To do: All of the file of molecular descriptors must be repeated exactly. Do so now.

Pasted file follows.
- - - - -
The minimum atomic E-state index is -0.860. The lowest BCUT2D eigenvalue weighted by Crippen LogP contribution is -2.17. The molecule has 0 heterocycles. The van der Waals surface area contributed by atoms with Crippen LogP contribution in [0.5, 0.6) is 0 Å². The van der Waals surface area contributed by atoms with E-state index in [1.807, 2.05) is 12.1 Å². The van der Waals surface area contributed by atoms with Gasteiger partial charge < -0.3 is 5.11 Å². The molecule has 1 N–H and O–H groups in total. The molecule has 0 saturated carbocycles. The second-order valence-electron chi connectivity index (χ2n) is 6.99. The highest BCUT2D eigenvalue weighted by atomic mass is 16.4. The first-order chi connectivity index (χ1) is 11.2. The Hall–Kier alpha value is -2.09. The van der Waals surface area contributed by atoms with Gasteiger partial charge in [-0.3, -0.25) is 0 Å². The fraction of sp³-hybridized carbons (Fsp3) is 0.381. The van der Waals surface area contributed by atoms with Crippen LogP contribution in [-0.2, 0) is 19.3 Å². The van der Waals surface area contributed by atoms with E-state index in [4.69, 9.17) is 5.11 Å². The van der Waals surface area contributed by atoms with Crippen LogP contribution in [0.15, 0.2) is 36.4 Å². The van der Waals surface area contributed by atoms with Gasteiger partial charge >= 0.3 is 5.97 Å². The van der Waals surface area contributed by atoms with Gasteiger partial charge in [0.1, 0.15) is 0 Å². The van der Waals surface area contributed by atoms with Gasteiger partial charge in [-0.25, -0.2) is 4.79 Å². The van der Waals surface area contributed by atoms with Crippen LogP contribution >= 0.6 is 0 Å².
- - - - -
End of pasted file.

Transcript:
The minimum atomic E-state index is -0.860. The lowest BCUT2D eigenvalue weighted by Crippen LogP contribution is -2.17. The molecule has 0 heterocycles. The van der Waals surface area contributed by atoms with Crippen LogP contribution in [0.5, 0.6) is 0 Å². The van der Waals surface area contributed by atoms with E-state index in [1.807, 2.05) is 12.1 Å². The van der Waals surface area contributed by atoms with Gasteiger partial charge < -0.3 is 5.11 Å². The molecule has 1 N–H and O–H groups in total. The molecule has 0 saturated carbocycles. The second-order valence-electron chi connectivity index (χ2n) is 6.99. The highest BCUT2D eigenvalue weighted by atomic mass is 16.4. The first-order chi connectivity index (χ1) is 11.2. The Hall–Kier alpha value is -2.09. The van der Waals surface area contributed by atoms with Gasteiger partial charge in [-0.3, -0.25) is 0 Å². The fraction of sp³-hybridized carbons (Fsp3) is 0.381. The van der Waals surface area contributed by atoms with Crippen LogP contribution in [-0.2, 0) is 19.3 Å². The van der Waals surface area contributed by atoms with E-state index in [4.69, 9.17) is 5.11 Å². The van der Waals surface area contributed by atoms with Crippen LogP contribution in [0.15, 0.2) is 36.4 Å². The van der Waals surface area contributed by atoms with Gasteiger partial charge >= 0.3 is 5.97 Å². The van der Waals surface area contributed by atoms with Gasteiger partial charge in [0.1, 0.15) is 0 Å². The van der Waals surface area contributed by atoms with Gasteiger partial charge in [-0.25, -0.2) is 4.79 Å². The van der Waals surface area contributed by atoms with Crippen LogP contribution >= 0.6 is 0 Å².